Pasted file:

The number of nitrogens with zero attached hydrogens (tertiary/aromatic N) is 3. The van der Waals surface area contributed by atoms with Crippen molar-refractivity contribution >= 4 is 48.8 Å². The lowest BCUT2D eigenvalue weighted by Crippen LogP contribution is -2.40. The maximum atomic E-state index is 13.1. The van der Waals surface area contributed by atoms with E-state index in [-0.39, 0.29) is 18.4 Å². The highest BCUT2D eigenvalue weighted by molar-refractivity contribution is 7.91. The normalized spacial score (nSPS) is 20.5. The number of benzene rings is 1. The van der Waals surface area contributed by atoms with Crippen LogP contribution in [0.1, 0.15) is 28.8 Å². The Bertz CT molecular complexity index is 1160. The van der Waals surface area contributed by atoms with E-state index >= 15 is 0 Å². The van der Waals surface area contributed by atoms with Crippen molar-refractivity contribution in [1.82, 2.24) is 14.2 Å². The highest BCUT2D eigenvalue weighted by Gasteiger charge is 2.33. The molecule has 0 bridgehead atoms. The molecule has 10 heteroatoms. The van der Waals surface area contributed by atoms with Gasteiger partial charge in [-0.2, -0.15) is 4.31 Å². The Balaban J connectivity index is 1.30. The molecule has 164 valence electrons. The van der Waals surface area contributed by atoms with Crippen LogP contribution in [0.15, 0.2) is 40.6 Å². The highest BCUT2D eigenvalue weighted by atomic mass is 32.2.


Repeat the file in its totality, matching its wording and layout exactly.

The number of nitrogens with zero attached hydrogens (tertiary/aromatic N) is 3. The van der Waals surface area contributed by atoms with Crippen molar-refractivity contribution >= 4 is 48.8 Å². The lowest BCUT2D eigenvalue weighted by Crippen LogP contribution is -2.40. The maximum atomic E-state index is 13.1. The van der Waals surface area contributed by atoms with E-state index in [-0.39, 0.29) is 18.4 Å². The highest BCUT2D eigenvalue weighted by molar-refractivity contribution is 7.91. The normalized spacial score (nSPS) is 20.5. The number of benzene rings is 1. The van der Waals surface area contributed by atoms with Crippen LogP contribution in [0.1, 0.15) is 28.8 Å². The Bertz CT molecular complexity index is 1160. The van der Waals surface area contributed by atoms with E-state index >= 15 is 0 Å². The van der Waals surface area contributed by atoms with Crippen molar-refractivity contribution in [1.82, 2.24) is 14.2 Å². The highest BCUT2D eigenvalue weighted by Gasteiger charge is 2.33. The molecule has 0 bridgehead atoms. The molecule has 10 heteroatoms. The van der Waals surface area contributed by atoms with Gasteiger partial charge in [-0.2, -0.15) is 4.31 Å². The Balaban J connectivity index is 1.30. The molecule has 164 valence electrons. The van der Waals surface area contributed by atoms with Crippen LogP contribution in [0.15, 0.2) is 40.6 Å². The highest BCUT2D eigenvalue weighted by atomic mass is 32.2.